This article reported how five preservice teachers constructed and developed their teacher identity in a year-long teacher residency partnered between a university-based teacher education program and schools in Louisiana, United States.
Drawing on a sociocultural approach to identity development and the ‘third space’ theory, qualitative data were collected from individual interviews, classroom observations, and document analysis.
Findings suggested that participants experienced an ongoing teacher identity construction while learning to teach in the hybrid, in-between ‘third space’ residency.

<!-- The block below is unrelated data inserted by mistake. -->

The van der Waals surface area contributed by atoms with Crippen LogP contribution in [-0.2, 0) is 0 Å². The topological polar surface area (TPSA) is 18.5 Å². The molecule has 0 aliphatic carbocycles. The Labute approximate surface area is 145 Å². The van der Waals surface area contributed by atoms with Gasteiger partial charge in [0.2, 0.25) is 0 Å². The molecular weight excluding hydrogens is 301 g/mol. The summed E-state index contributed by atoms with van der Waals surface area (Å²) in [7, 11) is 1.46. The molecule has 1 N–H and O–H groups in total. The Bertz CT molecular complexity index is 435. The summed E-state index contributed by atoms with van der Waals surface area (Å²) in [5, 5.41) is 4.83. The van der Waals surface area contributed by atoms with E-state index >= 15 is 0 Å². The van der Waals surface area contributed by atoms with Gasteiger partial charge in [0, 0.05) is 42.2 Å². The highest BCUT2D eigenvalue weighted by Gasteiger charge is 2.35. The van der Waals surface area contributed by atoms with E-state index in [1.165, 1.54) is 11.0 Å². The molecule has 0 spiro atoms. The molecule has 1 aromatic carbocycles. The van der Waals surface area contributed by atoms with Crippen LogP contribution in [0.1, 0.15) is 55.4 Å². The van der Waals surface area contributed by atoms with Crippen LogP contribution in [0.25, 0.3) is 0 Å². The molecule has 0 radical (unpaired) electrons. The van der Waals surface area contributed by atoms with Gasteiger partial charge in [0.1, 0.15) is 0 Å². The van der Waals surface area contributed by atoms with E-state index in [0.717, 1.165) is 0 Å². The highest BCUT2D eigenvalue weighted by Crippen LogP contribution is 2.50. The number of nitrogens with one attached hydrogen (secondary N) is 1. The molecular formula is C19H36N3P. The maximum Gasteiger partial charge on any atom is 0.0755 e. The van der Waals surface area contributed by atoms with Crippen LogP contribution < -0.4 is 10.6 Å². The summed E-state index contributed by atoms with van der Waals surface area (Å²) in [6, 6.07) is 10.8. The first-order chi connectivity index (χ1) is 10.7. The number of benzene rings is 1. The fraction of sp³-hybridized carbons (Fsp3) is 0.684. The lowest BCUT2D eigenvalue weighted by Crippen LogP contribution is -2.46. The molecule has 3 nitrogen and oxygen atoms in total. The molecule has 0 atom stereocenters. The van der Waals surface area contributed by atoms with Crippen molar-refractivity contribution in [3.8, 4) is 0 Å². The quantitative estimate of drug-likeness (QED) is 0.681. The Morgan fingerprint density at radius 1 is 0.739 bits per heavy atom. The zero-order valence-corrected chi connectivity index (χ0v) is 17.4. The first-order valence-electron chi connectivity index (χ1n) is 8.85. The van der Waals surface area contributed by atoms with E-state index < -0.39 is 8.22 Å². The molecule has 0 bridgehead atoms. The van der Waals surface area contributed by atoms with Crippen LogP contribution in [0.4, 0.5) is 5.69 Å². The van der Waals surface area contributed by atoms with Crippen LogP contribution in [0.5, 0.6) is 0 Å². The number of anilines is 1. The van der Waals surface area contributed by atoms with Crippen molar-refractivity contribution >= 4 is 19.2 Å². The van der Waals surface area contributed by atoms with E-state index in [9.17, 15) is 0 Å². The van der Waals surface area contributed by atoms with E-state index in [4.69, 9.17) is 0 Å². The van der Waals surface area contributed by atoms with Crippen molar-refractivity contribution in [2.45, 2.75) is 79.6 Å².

Key elements of the residency, including the mentored co-teaching experiences and learning opportunities situated in authentic school contexts, facilitated the participants’ learning about teaching and teacher identity negotiation.
Implications for teacher education practice, policy, and research were discussed.